The union isn’t the only concerned party. Residents speaking Monday night also worried about losing the special ed coordinators, which they feared could negatively impact students.

“To take away the coordinator position would be devastating. I don’t believe other children would be serviced the way they are now,” said Concord resident Jessica Thompson, whose two children attend Rundlett Middle School.

“They would be lost in the shuffle of other students who have just as much deserving rights to a coordinator. The ELL students, the students who are homeless, the students who have behavioral issues, they all need someone to support them and help them through adolescence.”

Deodonne Bhattarai worried that losing special ed coordinators would result in a different experience for children who have special needs. She said a coordinator comforted her son, who uses a wheelchair, after he rode the bus for the first time last fall, by presenting him with a superhero cape and mask to hang on his chair.

“It’s that kind of thing I don’t want to get lost in the change,” she said. “I’m worried that children like my son won’t get that kind of attention from an administrator.”

And Debby Carley, a Concord resident since 1997, questioned if the new positions would ultimately benefit students in the long run.

“What’s needed are great teachers in the classroom so that the education outcomes for students are as fine as they have often been,” she said.

Last week, Forsten said the need for more positions to help handle the district’s student services population is something administration has discussed “for several years.”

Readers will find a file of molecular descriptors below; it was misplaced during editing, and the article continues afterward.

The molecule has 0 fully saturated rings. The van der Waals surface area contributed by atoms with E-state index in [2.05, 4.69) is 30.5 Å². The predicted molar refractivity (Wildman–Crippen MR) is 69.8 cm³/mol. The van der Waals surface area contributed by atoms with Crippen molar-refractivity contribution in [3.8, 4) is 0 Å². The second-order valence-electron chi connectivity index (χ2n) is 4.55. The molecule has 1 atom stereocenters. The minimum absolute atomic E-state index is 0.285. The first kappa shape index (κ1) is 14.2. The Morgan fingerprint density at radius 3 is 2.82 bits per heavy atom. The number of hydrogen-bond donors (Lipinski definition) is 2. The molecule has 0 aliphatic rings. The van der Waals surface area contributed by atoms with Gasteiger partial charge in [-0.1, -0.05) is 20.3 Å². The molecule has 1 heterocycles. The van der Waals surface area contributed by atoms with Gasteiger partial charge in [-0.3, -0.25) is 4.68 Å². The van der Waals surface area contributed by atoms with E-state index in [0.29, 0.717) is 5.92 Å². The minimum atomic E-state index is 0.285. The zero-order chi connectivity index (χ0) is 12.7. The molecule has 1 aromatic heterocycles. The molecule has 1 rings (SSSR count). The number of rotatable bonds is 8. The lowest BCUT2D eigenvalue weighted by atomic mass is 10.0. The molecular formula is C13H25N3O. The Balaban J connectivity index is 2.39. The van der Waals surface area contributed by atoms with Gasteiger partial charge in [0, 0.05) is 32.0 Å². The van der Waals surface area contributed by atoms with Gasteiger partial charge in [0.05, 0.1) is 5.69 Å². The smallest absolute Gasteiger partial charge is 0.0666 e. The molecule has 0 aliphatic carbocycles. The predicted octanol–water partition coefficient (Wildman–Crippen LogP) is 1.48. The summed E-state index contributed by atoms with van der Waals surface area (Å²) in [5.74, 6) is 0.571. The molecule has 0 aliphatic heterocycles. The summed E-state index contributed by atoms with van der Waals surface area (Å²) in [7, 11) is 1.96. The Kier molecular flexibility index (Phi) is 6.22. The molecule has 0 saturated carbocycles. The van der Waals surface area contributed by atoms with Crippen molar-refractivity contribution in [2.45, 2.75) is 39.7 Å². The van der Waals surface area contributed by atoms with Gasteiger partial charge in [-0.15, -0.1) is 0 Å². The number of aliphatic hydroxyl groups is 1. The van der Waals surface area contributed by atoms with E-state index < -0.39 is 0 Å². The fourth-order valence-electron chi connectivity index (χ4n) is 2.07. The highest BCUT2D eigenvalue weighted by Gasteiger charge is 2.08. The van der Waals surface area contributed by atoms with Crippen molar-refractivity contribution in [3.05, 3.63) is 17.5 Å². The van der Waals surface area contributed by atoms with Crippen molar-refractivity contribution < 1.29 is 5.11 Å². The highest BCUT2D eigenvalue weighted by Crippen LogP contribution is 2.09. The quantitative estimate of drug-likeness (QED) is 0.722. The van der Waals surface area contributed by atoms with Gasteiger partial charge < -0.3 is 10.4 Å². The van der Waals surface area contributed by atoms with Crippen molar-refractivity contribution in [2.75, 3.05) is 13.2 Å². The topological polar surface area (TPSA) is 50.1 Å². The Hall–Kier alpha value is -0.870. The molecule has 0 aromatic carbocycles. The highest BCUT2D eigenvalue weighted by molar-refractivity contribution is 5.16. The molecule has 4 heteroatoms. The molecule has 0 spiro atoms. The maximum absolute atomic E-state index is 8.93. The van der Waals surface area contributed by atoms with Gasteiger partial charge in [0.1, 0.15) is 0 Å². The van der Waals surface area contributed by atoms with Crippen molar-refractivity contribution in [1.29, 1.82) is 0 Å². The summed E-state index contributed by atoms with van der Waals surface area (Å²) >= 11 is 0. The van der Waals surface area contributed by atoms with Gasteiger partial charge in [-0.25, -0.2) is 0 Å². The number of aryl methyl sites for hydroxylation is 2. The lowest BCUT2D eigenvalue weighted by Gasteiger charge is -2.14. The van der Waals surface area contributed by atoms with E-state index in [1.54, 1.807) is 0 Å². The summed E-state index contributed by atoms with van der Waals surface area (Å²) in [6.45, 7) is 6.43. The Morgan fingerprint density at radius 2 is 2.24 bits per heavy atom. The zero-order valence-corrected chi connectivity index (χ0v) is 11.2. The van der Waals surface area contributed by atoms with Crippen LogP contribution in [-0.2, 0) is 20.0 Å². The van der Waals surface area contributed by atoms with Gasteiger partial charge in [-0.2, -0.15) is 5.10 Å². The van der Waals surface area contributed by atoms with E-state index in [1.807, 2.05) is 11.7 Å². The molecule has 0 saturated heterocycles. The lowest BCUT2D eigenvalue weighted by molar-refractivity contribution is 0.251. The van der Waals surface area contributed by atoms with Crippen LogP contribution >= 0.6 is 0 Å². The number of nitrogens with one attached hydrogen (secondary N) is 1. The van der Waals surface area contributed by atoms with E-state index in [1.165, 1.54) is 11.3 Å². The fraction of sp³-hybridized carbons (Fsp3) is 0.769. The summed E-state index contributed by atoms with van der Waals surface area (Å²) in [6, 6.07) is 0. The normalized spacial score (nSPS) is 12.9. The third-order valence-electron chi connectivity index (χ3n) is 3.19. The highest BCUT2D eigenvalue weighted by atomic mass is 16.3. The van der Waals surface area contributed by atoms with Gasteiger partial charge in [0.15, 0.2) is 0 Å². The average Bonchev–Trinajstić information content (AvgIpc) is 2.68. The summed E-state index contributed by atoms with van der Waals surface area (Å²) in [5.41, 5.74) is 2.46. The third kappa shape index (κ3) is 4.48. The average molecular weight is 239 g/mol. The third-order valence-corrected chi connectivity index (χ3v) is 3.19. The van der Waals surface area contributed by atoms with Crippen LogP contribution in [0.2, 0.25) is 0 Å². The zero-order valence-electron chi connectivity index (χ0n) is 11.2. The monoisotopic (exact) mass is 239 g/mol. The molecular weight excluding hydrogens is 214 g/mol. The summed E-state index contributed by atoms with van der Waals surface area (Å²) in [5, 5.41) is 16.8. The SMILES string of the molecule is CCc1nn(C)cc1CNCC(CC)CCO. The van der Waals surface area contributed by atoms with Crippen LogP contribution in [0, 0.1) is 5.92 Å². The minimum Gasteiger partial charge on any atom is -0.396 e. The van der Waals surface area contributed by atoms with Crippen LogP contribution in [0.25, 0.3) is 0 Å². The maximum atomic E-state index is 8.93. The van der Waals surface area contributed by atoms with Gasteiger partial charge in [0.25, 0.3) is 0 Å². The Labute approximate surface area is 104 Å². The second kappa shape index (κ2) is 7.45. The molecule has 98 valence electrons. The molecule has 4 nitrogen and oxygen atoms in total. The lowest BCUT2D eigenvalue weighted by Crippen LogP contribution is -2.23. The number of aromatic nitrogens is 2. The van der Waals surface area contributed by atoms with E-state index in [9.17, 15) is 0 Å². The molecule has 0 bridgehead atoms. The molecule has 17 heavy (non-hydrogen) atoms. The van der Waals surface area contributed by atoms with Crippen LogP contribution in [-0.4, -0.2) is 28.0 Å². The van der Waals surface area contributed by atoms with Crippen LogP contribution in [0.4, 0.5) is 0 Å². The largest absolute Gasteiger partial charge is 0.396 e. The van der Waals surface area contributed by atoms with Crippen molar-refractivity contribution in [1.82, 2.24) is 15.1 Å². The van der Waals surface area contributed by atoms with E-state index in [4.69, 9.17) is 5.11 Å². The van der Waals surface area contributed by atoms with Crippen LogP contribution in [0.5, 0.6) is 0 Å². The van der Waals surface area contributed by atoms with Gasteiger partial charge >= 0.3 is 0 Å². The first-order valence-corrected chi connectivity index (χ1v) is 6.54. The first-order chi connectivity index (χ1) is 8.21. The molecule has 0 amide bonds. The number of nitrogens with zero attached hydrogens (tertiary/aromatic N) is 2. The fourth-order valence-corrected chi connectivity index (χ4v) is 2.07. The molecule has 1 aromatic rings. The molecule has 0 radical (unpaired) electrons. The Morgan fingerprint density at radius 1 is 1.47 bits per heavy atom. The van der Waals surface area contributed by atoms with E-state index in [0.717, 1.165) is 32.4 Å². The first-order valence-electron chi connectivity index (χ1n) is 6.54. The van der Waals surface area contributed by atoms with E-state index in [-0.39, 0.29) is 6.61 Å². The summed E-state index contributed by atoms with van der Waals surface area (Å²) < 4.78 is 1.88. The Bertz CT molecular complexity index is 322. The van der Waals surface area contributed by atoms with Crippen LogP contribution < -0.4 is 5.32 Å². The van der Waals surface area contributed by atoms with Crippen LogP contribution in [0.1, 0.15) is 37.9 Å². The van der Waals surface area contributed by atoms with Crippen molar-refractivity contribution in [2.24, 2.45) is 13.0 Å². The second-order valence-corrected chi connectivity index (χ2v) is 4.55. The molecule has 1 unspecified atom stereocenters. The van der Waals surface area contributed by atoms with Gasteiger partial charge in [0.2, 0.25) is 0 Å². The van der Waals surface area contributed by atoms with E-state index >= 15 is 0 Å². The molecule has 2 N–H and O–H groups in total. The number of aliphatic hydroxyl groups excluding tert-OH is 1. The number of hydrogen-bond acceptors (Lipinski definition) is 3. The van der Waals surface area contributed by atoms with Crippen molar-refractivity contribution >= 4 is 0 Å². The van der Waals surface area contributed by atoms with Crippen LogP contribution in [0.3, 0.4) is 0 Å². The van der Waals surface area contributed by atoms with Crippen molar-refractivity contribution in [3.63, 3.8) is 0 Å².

“We keep hearing about children coming to school who aren’t prepared, who have social issues, skill deficiencies … trauma in their foreground and background,” she said then.

According to district data, the middle and high schools have a roughly 200 to 1 student to administator ratio and a roughly 30 to 1 ratio of staff to administrators, which includes principals, assistant principals, special ed directors and athletic directors.

In the elementary schools, those ratios balloon to about 400:1 students to administrators, and 65:1 staff to administrator. But the elementary schools do not have assistant principals, or full-time special ed coordinators, or athletic directors.

This means when a principal has to leave a building for whatever reason, they have no second in command, Forsten said last week during a board Q&A session. The school’s nurse, the principal’s administrative assistant, or sometimes a counselor will often take over for short periods.

Forsten said the district’s special ed coordinators have expressed interest in the new roles and that the district offers a path to get administrative credentials.

Applicants would have to be certified in student services, Forsten said. They will not be tasked with disciplining children.

The district will still have to post the jobs if the positions are adopted, Forsten said.

The school board will host another public hearing on the issue at 5:30 p.m. Wednesday at Rundlett Middle School.

(Caitlin Andrews can be reached at 369-3309, candrews@cmonitor.com or on Twitter at @ActualCAndrews.)Editor’s note: This story has been corrected to reflect the location of Wednesday’s public hearing.